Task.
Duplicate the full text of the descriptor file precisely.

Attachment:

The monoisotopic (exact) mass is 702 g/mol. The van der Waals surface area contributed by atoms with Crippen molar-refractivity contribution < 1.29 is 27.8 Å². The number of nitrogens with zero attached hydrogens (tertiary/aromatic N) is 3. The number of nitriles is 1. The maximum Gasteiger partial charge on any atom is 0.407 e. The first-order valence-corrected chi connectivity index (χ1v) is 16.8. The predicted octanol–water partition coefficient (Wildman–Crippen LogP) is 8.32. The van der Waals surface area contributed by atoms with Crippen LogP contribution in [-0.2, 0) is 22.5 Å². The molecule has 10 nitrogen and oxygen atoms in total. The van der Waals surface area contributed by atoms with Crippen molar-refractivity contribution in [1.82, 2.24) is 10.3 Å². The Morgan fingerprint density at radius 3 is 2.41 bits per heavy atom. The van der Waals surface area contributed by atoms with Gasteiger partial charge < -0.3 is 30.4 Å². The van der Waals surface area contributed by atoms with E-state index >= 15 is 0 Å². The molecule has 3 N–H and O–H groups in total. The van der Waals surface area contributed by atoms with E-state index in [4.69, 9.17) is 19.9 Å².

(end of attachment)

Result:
The monoisotopic (exact) mass is 702 g/mol. The van der Waals surface area contributed by atoms with Crippen molar-refractivity contribution < 1.29 is 27.8 Å². The number of nitrogens with zero attached hydrogens (tertiary/aromatic N) is 3. The number of nitriles is 1. The maximum Gasteiger partial charge on any atom is 0.407 e. The first-order valence-corrected chi connectivity index (χ1v) is 16.8. The predicted octanol–water partition coefficient (Wildman–Crippen LogP) is 8.32. The van der Waals surface area contributed by atoms with Crippen LogP contribution in [-0.2, 0) is 22.5 Å². The molecule has 10 nitrogen and oxygen atoms in total. The van der Waals surface area contributed by atoms with Crippen molar-refractivity contribution in [1.82, 2.24) is 10.3 Å². The Morgan fingerprint density at radius 3 is 2.41 bits per heavy atom. The van der Waals surface area contributed by atoms with Gasteiger partial charge < -0.3 is 30.4 Å². The van der Waals surface area contributed by atoms with E-state index >= 15 is 0 Å². The molecule has 3 N–H and O–H groups in total. The van der Waals surface area contributed by atoms with E-state index in [4.69, 9.17) is 19.9 Å².